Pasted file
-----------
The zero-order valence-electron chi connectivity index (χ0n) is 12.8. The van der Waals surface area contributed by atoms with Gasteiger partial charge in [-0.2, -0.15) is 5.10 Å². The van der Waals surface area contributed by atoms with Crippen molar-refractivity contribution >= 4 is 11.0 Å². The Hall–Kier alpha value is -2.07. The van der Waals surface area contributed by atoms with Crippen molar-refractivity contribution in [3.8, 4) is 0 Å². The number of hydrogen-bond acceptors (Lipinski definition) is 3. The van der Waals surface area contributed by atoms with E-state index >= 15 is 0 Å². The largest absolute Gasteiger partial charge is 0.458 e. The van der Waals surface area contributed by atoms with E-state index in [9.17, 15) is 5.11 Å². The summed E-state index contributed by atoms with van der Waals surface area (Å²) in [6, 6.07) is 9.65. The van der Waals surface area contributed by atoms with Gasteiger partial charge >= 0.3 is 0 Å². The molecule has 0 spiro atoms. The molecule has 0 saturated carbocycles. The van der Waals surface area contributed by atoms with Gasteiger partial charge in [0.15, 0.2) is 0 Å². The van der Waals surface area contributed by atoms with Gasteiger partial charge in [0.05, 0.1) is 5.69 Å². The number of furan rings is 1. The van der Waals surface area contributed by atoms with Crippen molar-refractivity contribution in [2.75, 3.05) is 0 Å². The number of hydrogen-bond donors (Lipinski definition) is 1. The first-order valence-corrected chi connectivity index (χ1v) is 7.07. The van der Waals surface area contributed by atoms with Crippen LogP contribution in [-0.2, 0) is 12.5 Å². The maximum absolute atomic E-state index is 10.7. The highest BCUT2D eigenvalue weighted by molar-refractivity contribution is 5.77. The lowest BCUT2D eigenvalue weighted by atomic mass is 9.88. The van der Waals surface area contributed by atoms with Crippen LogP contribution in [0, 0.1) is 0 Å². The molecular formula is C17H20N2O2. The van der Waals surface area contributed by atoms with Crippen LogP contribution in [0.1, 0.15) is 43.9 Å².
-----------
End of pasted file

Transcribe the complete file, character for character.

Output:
The zero-order valence-electron chi connectivity index (χ0n) is 12.8. The van der Waals surface area contributed by atoms with Gasteiger partial charge in [-0.2, -0.15) is 5.10 Å². The van der Waals surface area contributed by atoms with Crippen molar-refractivity contribution >= 4 is 11.0 Å². The Hall–Kier alpha value is -2.07. The van der Waals surface area contributed by atoms with Crippen molar-refractivity contribution in [3.8, 4) is 0 Å². The number of hydrogen-bond acceptors (Lipinski definition) is 3. The van der Waals surface area contributed by atoms with E-state index >= 15 is 0 Å². The largest absolute Gasteiger partial charge is 0.458 e. The van der Waals surface area contributed by atoms with E-state index in [9.17, 15) is 5.11 Å². The summed E-state index contributed by atoms with van der Waals surface area (Å²) in [6, 6.07) is 9.65. The van der Waals surface area contributed by atoms with Gasteiger partial charge >= 0.3 is 0 Å². The molecule has 0 spiro atoms. The molecule has 0 saturated carbocycles. The van der Waals surface area contributed by atoms with Gasteiger partial charge in [0.15, 0.2) is 0 Å². The van der Waals surface area contributed by atoms with Gasteiger partial charge in [0.05, 0.1) is 5.69 Å². The number of furan rings is 1. The van der Waals surface area contributed by atoms with Crippen molar-refractivity contribution in [2.75, 3.05) is 0 Å². The number of hydrogen-bond donors (Lipinski definition) is 1. The first-order valence-corrected chi connectivity index (χ1v) is 7.07. The van der Waals surface area contributed by atoms with Crippen LogP contribution in [-0.2, 0) is 12.5 Å². The maximum absolute atomic E-state index is 10.7. The highest BCUT2D eigenvalue weighted by molar-refractivity contribution is 5.77. The lowest BCUT2D eigenvalue weighted by atomic mass is 9.88. The van der Waals surface area contributed by atoms with Crippen LogP contribution in [0, 0.1) is 0 Å². The molecular formula is C17H20N2O2. The van der Waals surface area contributed by atoms with Crippen LogP contribution in [0.1, 0.15) is 43.9 Å².